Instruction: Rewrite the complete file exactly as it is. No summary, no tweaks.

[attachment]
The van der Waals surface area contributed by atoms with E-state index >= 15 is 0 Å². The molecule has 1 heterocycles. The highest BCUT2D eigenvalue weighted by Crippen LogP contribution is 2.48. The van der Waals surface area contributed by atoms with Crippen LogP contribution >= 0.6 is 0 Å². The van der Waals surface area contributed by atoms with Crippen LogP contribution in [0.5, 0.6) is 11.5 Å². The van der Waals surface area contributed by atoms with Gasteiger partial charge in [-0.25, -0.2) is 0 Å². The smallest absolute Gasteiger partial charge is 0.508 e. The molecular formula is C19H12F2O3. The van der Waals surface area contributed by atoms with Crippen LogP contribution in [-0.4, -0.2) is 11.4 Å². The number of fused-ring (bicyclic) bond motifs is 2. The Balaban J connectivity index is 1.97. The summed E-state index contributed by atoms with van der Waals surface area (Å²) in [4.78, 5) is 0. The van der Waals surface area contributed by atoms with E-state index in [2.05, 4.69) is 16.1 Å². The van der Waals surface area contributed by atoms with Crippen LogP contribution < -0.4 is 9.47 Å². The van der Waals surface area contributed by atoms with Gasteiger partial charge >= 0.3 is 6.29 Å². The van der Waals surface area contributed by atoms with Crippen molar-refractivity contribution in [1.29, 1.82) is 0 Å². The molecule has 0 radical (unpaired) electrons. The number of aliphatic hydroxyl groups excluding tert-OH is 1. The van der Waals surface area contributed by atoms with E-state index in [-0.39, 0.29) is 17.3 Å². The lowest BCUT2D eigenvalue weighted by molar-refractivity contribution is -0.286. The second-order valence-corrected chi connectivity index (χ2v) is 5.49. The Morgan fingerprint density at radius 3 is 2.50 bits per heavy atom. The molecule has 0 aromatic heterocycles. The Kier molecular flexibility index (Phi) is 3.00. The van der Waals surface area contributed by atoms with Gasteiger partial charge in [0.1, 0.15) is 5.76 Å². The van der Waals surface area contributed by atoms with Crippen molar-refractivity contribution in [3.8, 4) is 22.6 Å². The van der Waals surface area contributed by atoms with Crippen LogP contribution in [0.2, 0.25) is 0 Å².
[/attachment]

The van der Waals surface area contributed by atoms with E-state index >= 15 is 0 Å². The molecule has 1 heterocycles. The highest BCUT2D eigenvalue weighted by Crippen LogP contribution is 2.48. The van der Waals surface area contributed by atoms with Crippen LogP contribution >= 0.6 is 0 Å². The van der Waals surface area contributed by atoms with Crippen LogP contribution in [0.5, 0.6) is 11.5 Å². The van der Waals surface area contributed by atoms with Gasteiger partial charge in [-0.25, -0.2) is 0 Å². The smallest absolute Gasteiger partial charge is 0.508 e. The molecular formula is C19H12F2O3. The van der Waals surface area contributed by atoms with Crippen LogP contribution in [-0.4, -0.2) is 11.4 Å². The number of fused-ring (bicyclic) bond motifs is 2. The Balaban J connectivity index is 1.97. The summed E-state index contributed by atoms with van der Waals surface area (Å²) in [4.78, 5) is 0. The van der Waals surface area contributed by atoms with E-state index in [2.05, 4.69) is 16.1 Å². The van der Waals surface area contributed by atoms with Crippen LogP contribution < -0.4 is 9.47 Å². The van der Waals surface area contributed by atoms with Gasteiger partial charge >= 0.3 is 6.29 Å². The van der Waals surface area contributed by atoms with Crippen molar-refractivity contribution in [1.29, 1.82) is 0 Å². The molecule has 0 radical (unpaired) electrons. The number of aliphatic hydroxyl groups excluding tert-OH is 1. The van der Waals surface area contributed by atoms with E-state index in [-0.39, 0.29) is 17.3 Å². The lowest BCUT2D eigenvalue weighted by molar-refractivity contribution is -0.286. The second-order valence-corrected chi connectivity index (χ2v) is 5.49. The Morgan fingerprint density at radius 3 is 2.50 bits per heavy atom. The molecule has 0 aromatic heterocycles. The Kier molecular flexibility index (Phi) is 3.00. The van der Waals surface area contributed by atoms with Gasteiger partial charge in [0.1, 0.15) is 5.76 Å². The van der Waals surface area contributed by atoms with Crippen molar-refractivity contribution in [3.8, 4) is 22.6 Å². The van der Waals surface area contributed by atoms with Crippen LogP contribution in [0.2, 0.25) is 0 Å².